We later want graphs for each unique value of University (i.e., “No University Degree”, “University Degree”) to have a separate color. This facilitates the interpretation of the graph.

Thus, we set fill = University via aes().

data_combined %>%
## use fill to add color ##
ggplot(., aes(x = share, y = University, fill = University)) +
geom_density_ridges() For now, please ignore that the colors are not the ones used in the final graph - we will change this in a bit.

To make our graph look more like the graph at the beginning of the Tutorial, we’ll now have to work on the presentation of our x- and y-axis.

## 8.5 Scales

Scales are the first component we deal with that you do not have to specify to create a graph.

Still, you will often use your own setting to make your graph more understandable, thereby changing existing scales.

You can for example change:

• Scaling of different axes (we won’t do that here!)
• Titles of different axes (and, relatedly, the legend)
• Colors of different axes (and, relatedly, the legend)

### 8.5.1 Changing titles of axes

We will now assign our graph a clear title. We will also change the titles for the x and y axis (which are now simply labelled using names assigned to variables in data_combined).

You should always assign clear titles to graphs, axes, legends, etc. for readers to understand what type of data graphs visualize and which variables they contain.

We can add a title for the graph as well as both axes using the labs() command.

Here, we decide to assign the graph a title - News-related searches across educational degrees - and indicate which values are shown on the x-axis News-related searches. Since the different values of the y-axis - University - are already included, we decide to surpress a title for this axis.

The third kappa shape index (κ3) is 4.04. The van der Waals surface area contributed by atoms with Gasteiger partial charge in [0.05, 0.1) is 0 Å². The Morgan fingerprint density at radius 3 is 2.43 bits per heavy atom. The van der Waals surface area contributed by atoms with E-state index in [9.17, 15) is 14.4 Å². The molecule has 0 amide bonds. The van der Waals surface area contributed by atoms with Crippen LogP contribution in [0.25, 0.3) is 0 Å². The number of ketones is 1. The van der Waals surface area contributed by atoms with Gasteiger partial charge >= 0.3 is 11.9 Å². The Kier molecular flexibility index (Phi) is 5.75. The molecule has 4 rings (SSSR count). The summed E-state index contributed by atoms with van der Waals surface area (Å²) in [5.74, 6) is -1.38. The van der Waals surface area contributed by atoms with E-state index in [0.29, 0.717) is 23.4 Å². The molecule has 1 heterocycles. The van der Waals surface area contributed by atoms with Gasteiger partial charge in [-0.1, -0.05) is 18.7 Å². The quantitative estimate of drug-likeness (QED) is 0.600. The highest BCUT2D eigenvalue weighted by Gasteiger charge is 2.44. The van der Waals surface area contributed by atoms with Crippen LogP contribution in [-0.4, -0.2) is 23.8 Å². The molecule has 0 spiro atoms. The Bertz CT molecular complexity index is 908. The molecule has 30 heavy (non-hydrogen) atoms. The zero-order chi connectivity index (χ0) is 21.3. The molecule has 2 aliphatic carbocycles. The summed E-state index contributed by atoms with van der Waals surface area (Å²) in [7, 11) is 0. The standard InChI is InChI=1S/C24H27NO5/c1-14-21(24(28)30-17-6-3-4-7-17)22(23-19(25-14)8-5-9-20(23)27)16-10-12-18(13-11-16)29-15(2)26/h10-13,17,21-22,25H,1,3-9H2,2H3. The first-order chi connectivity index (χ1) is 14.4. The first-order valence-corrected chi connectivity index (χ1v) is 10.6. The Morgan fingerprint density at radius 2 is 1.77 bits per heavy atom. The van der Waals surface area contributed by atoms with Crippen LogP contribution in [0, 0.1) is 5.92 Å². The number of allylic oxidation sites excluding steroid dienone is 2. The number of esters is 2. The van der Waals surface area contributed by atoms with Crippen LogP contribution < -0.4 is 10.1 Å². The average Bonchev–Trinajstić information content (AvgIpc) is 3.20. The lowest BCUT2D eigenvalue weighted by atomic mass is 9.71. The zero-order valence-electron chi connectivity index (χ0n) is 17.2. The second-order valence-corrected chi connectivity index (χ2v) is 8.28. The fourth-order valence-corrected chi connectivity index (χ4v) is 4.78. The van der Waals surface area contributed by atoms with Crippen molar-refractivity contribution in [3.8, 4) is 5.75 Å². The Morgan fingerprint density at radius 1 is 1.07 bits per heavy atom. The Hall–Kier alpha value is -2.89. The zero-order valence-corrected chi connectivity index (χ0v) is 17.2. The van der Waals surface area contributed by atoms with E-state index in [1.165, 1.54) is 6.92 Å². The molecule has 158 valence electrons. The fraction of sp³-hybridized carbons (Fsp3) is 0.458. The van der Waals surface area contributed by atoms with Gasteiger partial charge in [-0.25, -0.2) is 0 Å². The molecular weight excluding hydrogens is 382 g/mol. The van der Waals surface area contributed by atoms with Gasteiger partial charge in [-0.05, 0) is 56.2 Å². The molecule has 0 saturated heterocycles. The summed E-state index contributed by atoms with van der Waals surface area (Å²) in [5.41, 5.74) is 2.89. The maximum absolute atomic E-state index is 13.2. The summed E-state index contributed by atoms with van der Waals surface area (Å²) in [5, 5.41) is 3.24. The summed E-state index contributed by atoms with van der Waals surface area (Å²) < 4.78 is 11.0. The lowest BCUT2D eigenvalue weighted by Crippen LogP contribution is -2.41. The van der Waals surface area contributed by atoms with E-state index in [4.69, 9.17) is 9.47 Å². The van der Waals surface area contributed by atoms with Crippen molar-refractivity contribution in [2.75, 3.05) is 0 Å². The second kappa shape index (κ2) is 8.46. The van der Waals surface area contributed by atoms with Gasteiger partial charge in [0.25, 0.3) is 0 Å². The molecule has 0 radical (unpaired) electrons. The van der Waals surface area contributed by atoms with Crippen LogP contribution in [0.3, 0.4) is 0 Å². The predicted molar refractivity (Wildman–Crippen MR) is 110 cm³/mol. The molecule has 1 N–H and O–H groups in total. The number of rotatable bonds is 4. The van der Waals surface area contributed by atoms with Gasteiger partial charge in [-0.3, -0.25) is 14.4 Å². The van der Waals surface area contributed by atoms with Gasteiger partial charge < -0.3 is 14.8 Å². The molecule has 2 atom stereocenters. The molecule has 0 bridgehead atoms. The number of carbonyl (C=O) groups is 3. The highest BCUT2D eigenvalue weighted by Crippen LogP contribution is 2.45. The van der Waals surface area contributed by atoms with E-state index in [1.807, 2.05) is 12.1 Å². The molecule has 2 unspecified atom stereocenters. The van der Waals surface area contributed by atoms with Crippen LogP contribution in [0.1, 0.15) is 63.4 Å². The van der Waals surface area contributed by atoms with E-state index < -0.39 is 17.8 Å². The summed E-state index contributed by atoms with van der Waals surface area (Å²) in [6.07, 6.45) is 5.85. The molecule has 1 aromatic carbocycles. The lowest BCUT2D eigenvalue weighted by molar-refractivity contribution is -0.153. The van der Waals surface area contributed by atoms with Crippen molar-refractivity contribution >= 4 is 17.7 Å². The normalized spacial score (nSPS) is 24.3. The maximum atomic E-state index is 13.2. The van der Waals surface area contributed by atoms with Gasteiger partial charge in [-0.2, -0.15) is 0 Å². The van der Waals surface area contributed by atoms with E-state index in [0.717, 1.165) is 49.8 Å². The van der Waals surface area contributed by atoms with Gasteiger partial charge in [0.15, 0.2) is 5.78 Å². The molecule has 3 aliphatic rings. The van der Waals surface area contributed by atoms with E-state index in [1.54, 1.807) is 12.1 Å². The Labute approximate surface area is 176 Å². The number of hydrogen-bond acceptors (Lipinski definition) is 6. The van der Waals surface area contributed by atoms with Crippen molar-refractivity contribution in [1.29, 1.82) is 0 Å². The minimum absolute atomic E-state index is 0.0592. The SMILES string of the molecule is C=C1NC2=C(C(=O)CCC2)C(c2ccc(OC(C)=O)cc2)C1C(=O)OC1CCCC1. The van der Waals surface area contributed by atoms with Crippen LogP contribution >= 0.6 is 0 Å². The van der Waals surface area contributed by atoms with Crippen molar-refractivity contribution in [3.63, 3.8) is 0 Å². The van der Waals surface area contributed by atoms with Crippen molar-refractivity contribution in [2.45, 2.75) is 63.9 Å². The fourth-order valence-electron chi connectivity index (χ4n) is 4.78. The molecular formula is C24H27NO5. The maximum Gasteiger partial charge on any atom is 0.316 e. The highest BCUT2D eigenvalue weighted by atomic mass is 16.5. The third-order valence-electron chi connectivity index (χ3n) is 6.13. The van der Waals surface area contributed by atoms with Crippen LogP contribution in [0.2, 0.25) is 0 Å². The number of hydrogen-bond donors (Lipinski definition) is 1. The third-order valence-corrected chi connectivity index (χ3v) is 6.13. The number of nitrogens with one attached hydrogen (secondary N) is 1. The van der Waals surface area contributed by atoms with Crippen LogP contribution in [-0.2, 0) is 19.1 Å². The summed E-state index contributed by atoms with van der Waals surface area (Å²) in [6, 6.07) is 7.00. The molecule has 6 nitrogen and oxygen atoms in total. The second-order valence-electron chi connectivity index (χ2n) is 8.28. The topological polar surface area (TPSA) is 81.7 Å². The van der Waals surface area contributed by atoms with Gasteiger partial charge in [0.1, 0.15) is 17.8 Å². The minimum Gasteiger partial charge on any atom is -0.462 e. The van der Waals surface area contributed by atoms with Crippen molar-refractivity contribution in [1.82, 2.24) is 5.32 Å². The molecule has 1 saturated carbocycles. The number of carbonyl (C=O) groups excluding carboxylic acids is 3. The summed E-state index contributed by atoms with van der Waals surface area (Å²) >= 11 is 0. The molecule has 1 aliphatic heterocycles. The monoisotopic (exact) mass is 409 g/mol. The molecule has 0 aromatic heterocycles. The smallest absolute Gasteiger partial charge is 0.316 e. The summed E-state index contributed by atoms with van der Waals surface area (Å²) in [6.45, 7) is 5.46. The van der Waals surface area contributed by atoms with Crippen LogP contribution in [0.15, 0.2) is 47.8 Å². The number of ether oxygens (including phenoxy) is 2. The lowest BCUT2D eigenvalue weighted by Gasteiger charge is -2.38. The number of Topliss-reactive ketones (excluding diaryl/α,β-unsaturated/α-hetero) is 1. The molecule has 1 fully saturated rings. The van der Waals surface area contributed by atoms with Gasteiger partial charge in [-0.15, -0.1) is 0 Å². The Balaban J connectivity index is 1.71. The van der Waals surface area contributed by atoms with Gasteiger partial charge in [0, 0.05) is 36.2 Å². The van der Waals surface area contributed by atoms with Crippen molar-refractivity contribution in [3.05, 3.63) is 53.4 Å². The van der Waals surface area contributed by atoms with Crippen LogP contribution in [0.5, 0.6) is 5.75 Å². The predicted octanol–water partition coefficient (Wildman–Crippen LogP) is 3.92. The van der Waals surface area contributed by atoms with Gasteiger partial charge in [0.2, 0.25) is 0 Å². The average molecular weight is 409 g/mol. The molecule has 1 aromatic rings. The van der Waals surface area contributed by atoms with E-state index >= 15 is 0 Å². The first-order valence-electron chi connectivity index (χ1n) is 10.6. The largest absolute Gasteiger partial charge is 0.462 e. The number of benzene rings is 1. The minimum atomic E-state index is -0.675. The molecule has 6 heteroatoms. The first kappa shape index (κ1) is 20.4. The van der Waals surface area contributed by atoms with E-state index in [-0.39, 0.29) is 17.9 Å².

data_combined %>%
ggplot(., aes(x = share, y = University, fill = University)) +
geom_density_ridges() +
## add graph and axes titles ##
labs(title = "News-related searches across educational degrees",
x = "News-related searches",
y = "") ### 8.5.2 Changing the colors used in the plot

Next, we may want to change the colors of our plot. As for now, R has automatically chosen colors. However, you may want to change this - for instance, to create a graph in black/white only or to only use colorblind-friendly colors.

There are a lot of different colors in R, as you can for instance see in this overview. Moreover, there are nice color palettes including a range of colors that work well together for data visualization, as you can see in this overview. Of particular popularity here is, for example, the RColorBrewer package offering some really nice palettes for visualization.

For our graph, we want to work with other colors. You can tell R for which value of a variables which color should be used. To do so, use scale_fill_manual().

We now add these new colors (remember that you need two here, one for each unique value of University!) using scale_fill_manual():

data_combined %>%
ggplot(., aes(x = share, y = University, fill = University)) +
geom_density_ridges() +
labs(title = "News-related searches across educational degrees",
x = "News-related searches",
y = "") +
## change colors ##
scale_fill_manual(values = c("#58B753", "#3AD3F3")) Here, we may also want to change the depiction of the legend. For instance, you may want to add the mean value of share across different groups, i.e., University Degree and No University Degree so readers can, right away, understand how they differ.

In short, we want to change the labels of the legend by adding the mean of each group behind the value (e.g., “University Degree, Mean = XY”).

To do that, we first have to create a new data frame means containing these labels.

means <- data_combined %>%
#group data by education
group_by(University) %>%
#create grouped means
summarize(mean = mean(share)) %>%
#create labels based on mean
mutate(mean = round(mean, 2),
label = paste0(University, " (M = ", mean, ")"))

#check results
means
## # A tibble: 2 × 3
##   University            mean label
##   <chr>                <dbl> <chr>